There are different types of cartilage found in the body and each is adapted to its specific function. In the knee, two different types of cartilage function side-by-side.
The knee is no different from most other joints in that it is lined by hyaline cartilage. This cartilage serves to provide a smooth gliding surface for joint motion, and is called articular cartilage. Articular cartilage does not have a blood supply and as such, it has poor intrinsic ability for healing and regeneration. Thus, injuries to articular cartilage, especially in the knee, are a significant cause of pain and disability.
The meniscus is a piece of “C” shaped cartilage. It is tough and rubbery and made up of fibrocartilage. There are two menisci in each knee and they have multiple functions. First, they act as shock absorbers to lower the stress transmitted to articular cartilage. They also help to evenly distribute forces acting through the knee joint and help the ligaments with joint stability. Menisci derive their blood supply from blood vessels that enter them from the periphery. The central area of the meniscus is devoid of blood supply and has poor healing potential, unlike the peripheral zone.
Meniscus tears can be a result of injury (traumatic tear) or associated with routine wear and tear and early arthritis (degenerate tear).
Traumatic tears of the meniscus often result from twisting injuries of the knee sustained during sport. It is often seen in association with knee ligament injuries but also can also exist in isolation. With a meniscus tear of this nature, there is a precipitating incident followed by pain and knee swelling. The swelling often subsides, leaving residual knee pain and, depending on the configuration of the meniscus, the knee can also experience locking episodes where there is a block to normal range of motion because the torn fragment of the meniscus is trapped within the joint. Occasionally, a torn meniscus can result in a locked knee from the outset (at the point of injury).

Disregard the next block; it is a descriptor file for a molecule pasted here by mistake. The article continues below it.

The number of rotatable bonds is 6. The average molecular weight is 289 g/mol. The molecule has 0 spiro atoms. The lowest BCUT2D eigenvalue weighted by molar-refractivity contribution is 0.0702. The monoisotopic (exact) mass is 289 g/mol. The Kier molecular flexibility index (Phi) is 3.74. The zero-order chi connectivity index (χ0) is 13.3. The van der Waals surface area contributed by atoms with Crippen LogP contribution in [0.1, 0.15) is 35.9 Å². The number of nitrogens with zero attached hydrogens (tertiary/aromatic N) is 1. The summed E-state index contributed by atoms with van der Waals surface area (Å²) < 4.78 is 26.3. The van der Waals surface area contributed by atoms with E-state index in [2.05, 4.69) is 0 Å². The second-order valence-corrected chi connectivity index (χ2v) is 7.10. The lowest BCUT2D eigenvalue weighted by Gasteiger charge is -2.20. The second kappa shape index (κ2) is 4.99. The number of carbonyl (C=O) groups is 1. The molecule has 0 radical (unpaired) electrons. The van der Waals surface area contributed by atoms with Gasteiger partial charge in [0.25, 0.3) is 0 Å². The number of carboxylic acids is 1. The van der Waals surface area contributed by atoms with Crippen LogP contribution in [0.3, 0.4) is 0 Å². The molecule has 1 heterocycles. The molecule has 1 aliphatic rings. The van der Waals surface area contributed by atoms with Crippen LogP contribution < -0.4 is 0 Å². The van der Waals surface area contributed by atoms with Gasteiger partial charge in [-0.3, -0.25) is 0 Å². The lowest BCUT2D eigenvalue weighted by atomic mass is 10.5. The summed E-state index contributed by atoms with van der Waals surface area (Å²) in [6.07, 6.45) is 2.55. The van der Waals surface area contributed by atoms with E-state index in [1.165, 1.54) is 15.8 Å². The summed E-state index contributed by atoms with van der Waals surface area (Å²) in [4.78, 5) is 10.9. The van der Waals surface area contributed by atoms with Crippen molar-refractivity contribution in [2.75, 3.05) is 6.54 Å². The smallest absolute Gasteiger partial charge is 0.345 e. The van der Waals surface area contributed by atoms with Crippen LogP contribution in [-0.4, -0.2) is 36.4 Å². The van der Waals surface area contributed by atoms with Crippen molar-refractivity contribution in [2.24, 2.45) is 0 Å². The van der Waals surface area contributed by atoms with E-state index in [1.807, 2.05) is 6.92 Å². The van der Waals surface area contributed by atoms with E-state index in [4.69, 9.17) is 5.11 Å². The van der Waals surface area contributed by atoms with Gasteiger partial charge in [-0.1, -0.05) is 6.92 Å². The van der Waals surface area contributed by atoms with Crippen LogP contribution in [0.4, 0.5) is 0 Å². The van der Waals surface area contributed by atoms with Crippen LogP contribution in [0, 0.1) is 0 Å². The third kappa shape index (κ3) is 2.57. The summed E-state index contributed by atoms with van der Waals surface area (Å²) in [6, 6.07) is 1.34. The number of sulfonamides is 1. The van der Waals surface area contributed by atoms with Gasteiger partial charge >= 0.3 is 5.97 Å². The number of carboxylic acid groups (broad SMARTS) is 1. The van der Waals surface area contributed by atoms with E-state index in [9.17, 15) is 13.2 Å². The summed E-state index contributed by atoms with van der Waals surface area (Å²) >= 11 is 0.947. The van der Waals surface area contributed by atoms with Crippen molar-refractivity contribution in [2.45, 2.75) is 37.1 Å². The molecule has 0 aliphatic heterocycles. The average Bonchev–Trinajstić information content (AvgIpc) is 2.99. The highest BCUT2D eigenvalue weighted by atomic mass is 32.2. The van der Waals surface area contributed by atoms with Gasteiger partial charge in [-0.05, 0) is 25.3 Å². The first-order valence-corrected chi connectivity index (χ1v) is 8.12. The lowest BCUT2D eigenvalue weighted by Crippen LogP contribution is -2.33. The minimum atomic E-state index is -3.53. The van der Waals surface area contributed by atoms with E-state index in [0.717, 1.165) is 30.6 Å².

In a degenerative meniscus tear, the precipitating incident can be very minor. The tear results because the meniscus is already degenerated and fragile so does not require a significant force to tear. Due to the relatively low forces involved, concurrent ligament injuries are uncommon. Symptoms are similar to that of a traumatic meniscus tear.
In the assessment of a suspected meniscus tear, your doctor will perform a physical examination after obtaining a history of the injury. A MRI scan may also be performed to visualise the internal structure of the knee and to confirm the meniscus tear as well as to study the tear configuration.
Initial treatment of symptoms is with rest, ice and anti-inflammatory medications. Surgery may be required in some cases. The decision whether surgery is needed largely depends on extent of symptoms, configuration and location of the tear.
In order to understand the rationale behind how meniscus tears are managed, it is important to know how the meniscus is supplied with blood. Blood supply is critical for healing as blood brings with it healing cells and healing factors. Blood vessels enter each meniscus from the periphery and as a consequence, the meniscus has a good blood supply in the peripheral zone (red zone). A tear in this zone has a fairly good chance of healing. More centrally, the meniscus has a progressively poorer healing potential due to diminishing blood supply. As a consequence, a tear in the red-white zone has a fair potential for healing while a tear involving the white zone will not heal.
Based on the different configurations of a meniscus tear and taking into account the blood supply, some tears do well with repairs while others have to have the torn portion trimmed off. An example of a tear which can be repaired is a bucket handle tear through the red zone. Parrot beak tears, radial tears and complex tears are not repairable.
“Whether the meniscus is to be trimmed or repaired, surgery is performed arthroscopically (keyhole surgery).”
Articular Cartilage Injuries
Articular cartilage injuries can be localised or generalised. Localised damage is usually related to injury while generalised cartilage damage is related to arthritis.
A patient with significant damage to articular cartilage would, most commonly, have recurrent knee pain and swelling. Occasionally, cartilage flaps or loose pieces of cartilage can cause locking symptoms.
Similar to meniscus injuries, localised articular cartilage injuries can be confirmed with a MRI scan. More advanced generalised cartilage loss (as seen in arthritis) can be diagnosed with a simple X-ray.
The initial treatment for either localised or generalised cartilage injuries is rest and anti-inflammatory medications.
Failing non-operative treatment for localised cartilage injuries, operative strategies may need to be employed. One option is stimulating cartilage growth by removing damaged cartilage and creating bleeding points from the underlying bone either by drilling or punching holes in the bone (microfracture). Another option is covering the damaged area with cartilage plugs harvested from other parts of the knee (mosaicplasty) or with cartilage cells grown in a lab (autologous chondrocyte implantation). The choice of procedure is determined primarily by the size of the damaged area and associated damage to the underlying bone.
Cartilage injuries of the knee are common. They cause significant pain and disability. Do consult your doctor if your knee pain does not resolve with rest and anti-inflammatory medications. It is usually easier to deal with these injuries earlier rather than later.
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